It has taken us a considerable amount of time to prepare the sources for SP1, test the RSCC package, and do the deployment. During the past months we have already put a a lot of thought into this problem and we will be changing the way the RSCC process is integrated in the development of the .NET framework. For the .NET Framework 3.5 and .NET Framework 3.5 SP1 release our process was optimized to start the source preparation process after the final build of the assemblies was done. For the upcoming releases we will be making the RSCC process part of our static analysis quality gate and as such make sure that the sources are RSCC ready at all times. Here’s an overview of the differences between the processes:
.NET Framework 3.5 and .NET Framework 3.5 SP1 process
- Find the PDB that was built with the release version of the assembly.
- Extract the source code of each file used to build the PDB.
- Source code cleanup for the entire source tree:
- Policheck scan
- Removal of developer names
- Adding of a standard copyright banner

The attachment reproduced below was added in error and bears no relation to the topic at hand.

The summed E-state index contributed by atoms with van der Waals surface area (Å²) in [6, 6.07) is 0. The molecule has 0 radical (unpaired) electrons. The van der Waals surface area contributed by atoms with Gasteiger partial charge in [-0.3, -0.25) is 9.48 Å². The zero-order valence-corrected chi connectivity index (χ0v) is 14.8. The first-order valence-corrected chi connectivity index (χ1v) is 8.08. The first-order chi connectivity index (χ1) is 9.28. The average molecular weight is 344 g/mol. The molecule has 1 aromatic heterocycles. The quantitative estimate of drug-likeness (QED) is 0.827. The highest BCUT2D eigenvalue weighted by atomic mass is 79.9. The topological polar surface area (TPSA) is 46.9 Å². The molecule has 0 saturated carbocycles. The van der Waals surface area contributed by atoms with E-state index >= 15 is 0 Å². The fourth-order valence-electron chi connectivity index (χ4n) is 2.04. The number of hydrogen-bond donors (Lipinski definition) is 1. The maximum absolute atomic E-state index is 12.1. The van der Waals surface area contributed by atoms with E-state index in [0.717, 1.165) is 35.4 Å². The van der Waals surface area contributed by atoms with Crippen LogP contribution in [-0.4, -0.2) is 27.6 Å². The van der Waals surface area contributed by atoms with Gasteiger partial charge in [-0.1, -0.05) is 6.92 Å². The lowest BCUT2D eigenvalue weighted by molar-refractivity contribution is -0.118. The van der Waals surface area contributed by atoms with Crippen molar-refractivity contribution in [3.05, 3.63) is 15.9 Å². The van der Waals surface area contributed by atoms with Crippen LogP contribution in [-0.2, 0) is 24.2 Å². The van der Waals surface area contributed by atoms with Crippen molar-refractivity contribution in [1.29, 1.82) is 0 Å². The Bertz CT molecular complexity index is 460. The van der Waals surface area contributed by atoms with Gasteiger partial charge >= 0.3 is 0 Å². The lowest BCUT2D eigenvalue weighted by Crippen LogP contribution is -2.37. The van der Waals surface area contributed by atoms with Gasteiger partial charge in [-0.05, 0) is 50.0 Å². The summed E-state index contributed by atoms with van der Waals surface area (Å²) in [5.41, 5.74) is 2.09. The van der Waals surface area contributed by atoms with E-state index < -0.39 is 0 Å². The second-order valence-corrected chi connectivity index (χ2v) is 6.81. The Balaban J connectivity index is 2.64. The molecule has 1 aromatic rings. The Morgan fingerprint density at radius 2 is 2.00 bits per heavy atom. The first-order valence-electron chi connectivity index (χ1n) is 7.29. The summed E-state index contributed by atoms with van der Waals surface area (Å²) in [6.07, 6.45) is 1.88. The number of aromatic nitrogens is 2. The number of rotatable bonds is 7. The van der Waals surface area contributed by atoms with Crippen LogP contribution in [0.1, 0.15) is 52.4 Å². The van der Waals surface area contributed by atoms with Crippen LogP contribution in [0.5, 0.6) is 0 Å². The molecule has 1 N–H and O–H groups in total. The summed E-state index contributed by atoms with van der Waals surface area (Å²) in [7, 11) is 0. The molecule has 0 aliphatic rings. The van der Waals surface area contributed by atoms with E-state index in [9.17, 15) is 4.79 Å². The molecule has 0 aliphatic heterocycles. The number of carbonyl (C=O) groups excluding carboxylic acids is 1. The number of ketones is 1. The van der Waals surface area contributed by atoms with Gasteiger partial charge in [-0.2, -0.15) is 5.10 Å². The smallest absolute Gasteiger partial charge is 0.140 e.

- Run a visual pass on all the comments
- Remove certain comments and sections of code that we can’t share
- Generate RSCC package
- Commit changes to source control
RSCC as a quality gate for upcoming releases
- Add RSCC build step to MSBuild
- Source code analysis during build (Policheck scan, etc)
- Remove comments and sections of code that you don’t want to share for the check-in
- Code and comments review for the pending check-in
- Developer commits changes to source control
- Generate RSCC package gets done on a daily basis on the build server
What’s the difference?
The biggest difference is that with the new process developers will make sure that the code they write is RSCC ready before they check their source code in. By doing this on an ongoing basis we hope to significantly reduce the overhead of releasing the .NET Framework source code.